Evapotranspiration (ET) is a significant hydrological factor associated with energy balance and water budget that represents water consumption (Liu et al. 2016; Chen et al. 2017), but is difficult to evaluate at the catchment scale (Liu et al. 2016). The accurate assessment of ET plays an important role in effective water resource management (Yeh et al. 1998) and in the quantification of water resource carrying capacity (Loucks 2000). Generally, ET estimation at the basin scale is based on land surface hydrologic models combined with weather data (e.g., Wood et al. 1992), land-atmosphere models with reanalysis, or remote sensing (e.g., Rodell et al. 2004; Mu et al. 2007). Although commonly used and well-established models have typically been verified by flux tower ET observations (e.g., Running et al. 1999; Xu et al. 2006), results often vary across multiple spatiotemporal scales (Liu et al. 2016). In this study, the Vegetation Interfaces Processes (VIP) model established by Mo & Liu (2001) and developed by Mo et al. (2011) and Mo et al. (2015) was applied to estimate actual ET at the pixel scale of remote sensing imagery, with the incorporation of ground surface properties. The model involves multiple modules that simulate energy, water, and carbon exchanges between terrestrial ecosystems and the atmosphere (Mo et al. 2014). Furthermore, the model has been widely applied in China, including the Lushi Basin (Mo et al. 2004), Xitiao River catchment (Mo & Meng 2011), Northeast China (Mo et al. 2014), and North China (Mo et al. 2017). These studies demonstrate the broad applicability of the VIP model.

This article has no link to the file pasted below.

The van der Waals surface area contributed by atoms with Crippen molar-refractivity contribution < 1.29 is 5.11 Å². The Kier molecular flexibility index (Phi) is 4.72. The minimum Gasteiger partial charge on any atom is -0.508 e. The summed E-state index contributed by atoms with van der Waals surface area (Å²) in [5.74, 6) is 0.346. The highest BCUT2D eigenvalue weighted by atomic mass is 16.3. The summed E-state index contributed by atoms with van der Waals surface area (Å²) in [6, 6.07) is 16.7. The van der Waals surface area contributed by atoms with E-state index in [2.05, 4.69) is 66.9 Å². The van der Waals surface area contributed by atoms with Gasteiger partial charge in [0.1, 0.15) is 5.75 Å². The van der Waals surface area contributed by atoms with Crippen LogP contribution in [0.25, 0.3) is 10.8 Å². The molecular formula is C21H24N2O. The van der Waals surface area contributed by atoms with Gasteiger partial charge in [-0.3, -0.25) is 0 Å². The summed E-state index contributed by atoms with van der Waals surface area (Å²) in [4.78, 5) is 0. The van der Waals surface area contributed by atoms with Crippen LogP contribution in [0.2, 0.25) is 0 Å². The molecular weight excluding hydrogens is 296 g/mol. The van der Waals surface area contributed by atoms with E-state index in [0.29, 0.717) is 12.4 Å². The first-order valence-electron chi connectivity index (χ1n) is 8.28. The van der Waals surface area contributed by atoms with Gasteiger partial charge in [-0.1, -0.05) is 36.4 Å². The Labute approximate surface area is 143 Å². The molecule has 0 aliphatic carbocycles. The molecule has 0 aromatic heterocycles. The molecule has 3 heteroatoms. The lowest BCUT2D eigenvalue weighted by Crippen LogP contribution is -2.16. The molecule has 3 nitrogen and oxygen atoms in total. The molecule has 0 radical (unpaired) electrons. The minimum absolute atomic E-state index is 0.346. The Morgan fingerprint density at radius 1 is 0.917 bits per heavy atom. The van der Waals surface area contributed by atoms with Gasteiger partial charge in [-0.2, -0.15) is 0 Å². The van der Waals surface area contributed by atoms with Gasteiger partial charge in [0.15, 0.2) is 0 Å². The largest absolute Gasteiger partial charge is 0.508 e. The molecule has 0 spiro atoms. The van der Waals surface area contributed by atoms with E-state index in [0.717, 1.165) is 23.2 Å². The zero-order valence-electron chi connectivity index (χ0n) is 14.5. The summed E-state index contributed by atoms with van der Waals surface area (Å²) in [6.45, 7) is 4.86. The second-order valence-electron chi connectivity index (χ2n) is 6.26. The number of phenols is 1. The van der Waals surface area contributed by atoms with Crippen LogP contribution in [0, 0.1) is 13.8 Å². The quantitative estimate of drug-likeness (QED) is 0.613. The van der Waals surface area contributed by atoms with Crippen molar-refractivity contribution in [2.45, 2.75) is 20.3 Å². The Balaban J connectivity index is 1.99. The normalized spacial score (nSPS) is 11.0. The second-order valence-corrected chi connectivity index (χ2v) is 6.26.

Climate factors and human activity greatly impact ET (Qiu et al. 2008; Liu et al. 2010; Zhang et al. 2011, 2013; Bai et al. 2014; Li 2014; Sun et al. 2016). Shi et al. (2013) concluded that climate change played the greatest role in changes to global ET during 1982–2008. However, Bai et al. (2014) found that the contribution of climate change to the ET trend was weak in the arid region of Northwest China, with relatively strong human activity during 1971–2006 (Bai et al. 2014). In addition, separating the contribution of climate change from that of human activity (i.e., irrigation, fertilization, grazing, management practices, and land use changes) is difficult (Lobell et al. 2011; Wang et al. 2016) yet important for understanding the impact of climate change on water consumption, carbon sequestration, and adaptation strategies (Chen et al. 2017). Multiple prior studies have explored the separation and quantification of the contributions of climate change and human activity. For example, Qiu et al. (2008) evaluated the ET of winter wheat and its response to different irrigation regimes in the North China Plain. Bai et al. (2014) determined that an increase in cropland area explained 60.5% of the increased total ET, and management practices accounted for 16.8% of the increased total ET. Chen et al. (2017) concluded that climate change and human activity in the North China Plain contributed 0.188 and 0.466 mm/a, respectively, to the actual ET trend of 0.654 mm/a.